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April 12, 2012

Size Does Matter: 4 Approaches to Growing Your Business

Regardless of the industries we serve, the age of our firm or the number of employees we have… we all share one common goal.  We all want some greater level of market share and higher profit margins… and in nearly every case, achieving those goals starts with REVENUE GROWTH.

The initiatives you develop for helping to grow your business will most likely fall into one of four strategic categories… or more appropriately, one of the four “approaches” to business growth reviewed below:

Core Growth:  “How can we sell more of our current services to our current targeted clients?”

This means not only finding more clients like you have now, but also increasing sales to your existing clients.  This is most likely the kind of marketing & sales that most of us focus on most of the time… and that’s a good thing.  But beyond this, though, the other three approaches that can really set the stage for explosive growth and provide you with a competitive advantage.


Market Expansion:  “Who else, outside of our current client base, would be interested in buying our services?”

Here, we’re talking about looking at new vertical industries or niches within industries, new horizontal industries and new geographies.

Let’s suppose you own or manage a full-service research firm that serves all kinds of clients.  Over the years, you notice that a bigger and bigger percentage of your business comes from one or two verticals – healthcare and higher education, for example.

Market Expansion suggests that you consider focusing your marketing & sales efforts on those verticals where you’re having the greatest success.  This is not to suggest that you ignore the rest… only that you take a purposeful approach to growing your business in those verticals.

Another option might be ‘horizontal’ rather than vertical.  If your research business targets research buyers (end users) in certain verticals, as is customary, of course, you might also want to consider targeting other firms that also serve that vertical (e.g. ad agencies, consultants, etc.).  These other firms can themselves, become clients or, more importantly, they can become multipliers for you, helping you to make further in-roads into those verticals.

Lastly, you might need to think about geography.  If you service the automotive industry on the west coast, you might want to think about opening an office in Detroit to better serve the auto industry there.


Product Enhancement:  “What new kinds of new services can we sell to my existing clients?”

There are certain obvious ones here… quant shops can start offering qual and vice versa.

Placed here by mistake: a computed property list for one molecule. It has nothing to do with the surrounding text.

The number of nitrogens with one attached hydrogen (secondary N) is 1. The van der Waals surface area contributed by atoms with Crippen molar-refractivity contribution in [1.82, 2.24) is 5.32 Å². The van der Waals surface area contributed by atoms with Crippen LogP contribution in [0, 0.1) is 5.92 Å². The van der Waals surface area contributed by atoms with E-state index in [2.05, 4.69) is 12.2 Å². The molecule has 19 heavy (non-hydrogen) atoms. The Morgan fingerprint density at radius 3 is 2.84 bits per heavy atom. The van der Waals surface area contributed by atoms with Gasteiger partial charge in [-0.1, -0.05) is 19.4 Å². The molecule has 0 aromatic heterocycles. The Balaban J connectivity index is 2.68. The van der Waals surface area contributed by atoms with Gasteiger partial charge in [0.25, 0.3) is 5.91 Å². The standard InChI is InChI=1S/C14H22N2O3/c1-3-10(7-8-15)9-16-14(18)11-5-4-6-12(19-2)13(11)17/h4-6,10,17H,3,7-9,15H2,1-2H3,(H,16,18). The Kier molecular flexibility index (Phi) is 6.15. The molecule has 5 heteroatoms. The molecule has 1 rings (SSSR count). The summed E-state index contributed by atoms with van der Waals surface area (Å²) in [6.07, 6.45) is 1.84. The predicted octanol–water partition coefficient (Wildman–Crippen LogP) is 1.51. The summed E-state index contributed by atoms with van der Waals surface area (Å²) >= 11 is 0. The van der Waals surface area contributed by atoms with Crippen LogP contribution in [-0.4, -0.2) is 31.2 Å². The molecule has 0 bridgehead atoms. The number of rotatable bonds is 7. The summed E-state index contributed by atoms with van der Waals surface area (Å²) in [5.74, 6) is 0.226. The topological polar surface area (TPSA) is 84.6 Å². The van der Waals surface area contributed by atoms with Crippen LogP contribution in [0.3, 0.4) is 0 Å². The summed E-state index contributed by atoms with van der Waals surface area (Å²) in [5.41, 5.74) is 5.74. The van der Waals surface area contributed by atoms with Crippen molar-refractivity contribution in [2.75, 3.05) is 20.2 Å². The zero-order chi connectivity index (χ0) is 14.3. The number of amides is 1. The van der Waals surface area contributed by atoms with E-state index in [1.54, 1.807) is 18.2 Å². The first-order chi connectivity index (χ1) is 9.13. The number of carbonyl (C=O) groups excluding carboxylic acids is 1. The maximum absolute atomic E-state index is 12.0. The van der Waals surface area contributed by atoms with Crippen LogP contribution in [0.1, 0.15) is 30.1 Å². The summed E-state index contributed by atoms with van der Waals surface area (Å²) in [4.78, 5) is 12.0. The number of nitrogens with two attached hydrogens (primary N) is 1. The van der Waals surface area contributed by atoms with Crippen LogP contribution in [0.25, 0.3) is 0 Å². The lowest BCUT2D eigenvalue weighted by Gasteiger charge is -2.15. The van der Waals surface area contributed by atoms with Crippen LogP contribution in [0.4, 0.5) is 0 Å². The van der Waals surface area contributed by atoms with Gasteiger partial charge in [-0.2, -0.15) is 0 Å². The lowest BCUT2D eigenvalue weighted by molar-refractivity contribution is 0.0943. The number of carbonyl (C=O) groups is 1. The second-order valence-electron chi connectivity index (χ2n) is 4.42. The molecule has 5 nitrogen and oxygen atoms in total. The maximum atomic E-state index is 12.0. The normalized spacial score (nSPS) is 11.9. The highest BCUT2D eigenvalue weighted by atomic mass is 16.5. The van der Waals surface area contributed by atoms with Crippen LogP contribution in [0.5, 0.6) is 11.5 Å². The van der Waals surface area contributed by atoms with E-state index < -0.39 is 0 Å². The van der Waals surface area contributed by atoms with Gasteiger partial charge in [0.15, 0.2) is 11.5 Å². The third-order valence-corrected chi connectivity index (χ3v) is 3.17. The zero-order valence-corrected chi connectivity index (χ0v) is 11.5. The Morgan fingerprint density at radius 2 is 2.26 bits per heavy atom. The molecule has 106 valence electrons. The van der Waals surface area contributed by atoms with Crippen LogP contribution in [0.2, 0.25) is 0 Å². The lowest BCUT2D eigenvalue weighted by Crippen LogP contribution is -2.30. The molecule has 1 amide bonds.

Beyond that, though, there are still numerous options.  And today, technology can help to make it easier to make that transition.

Consider the full-service shop again, offering both quant and qual.  What if webcam surveys were added to your quant-side service offering?  On the qual side, what if you became experts in bulletin board focus groups or mobile qual?  Same process… unique tools… new revenue stream.

Take a look at your current clients… what opportunities exist to add to your service mix and expand your relationship with them?  And the broader your relationship, the more difficult it is to be displaced by a competitor.


Diversification:  For this, you need to really think outside of existing services and clients…  “Is there a brand new business we should be in that (and here’s the key) in some way ties into our current business?”  This one can be difficult because it pushes you away from your comfort zone.

As an example, let’s assume that you offer website usability testing services.  With that level of website and UX experience, it’s not hard to imagine expanding into actually offering website design services to an entirely new target audience, perhaps through a new division or subsidiary company.

Look around… are there opportunities for your organization to expand outside the walls of your core business?  But a word of caution… just because you can doesn’t mean you should.  Anyone remember Exxon computers or Levi suits?

So, where do you begin?  Start observing… listen to your clients, pay attention to your competition and follow trends in your industry.  Then cross-reference what you see with ideas for new products and new markets.  Where the observations and ideas meet are the strategies that can help to grow your business.

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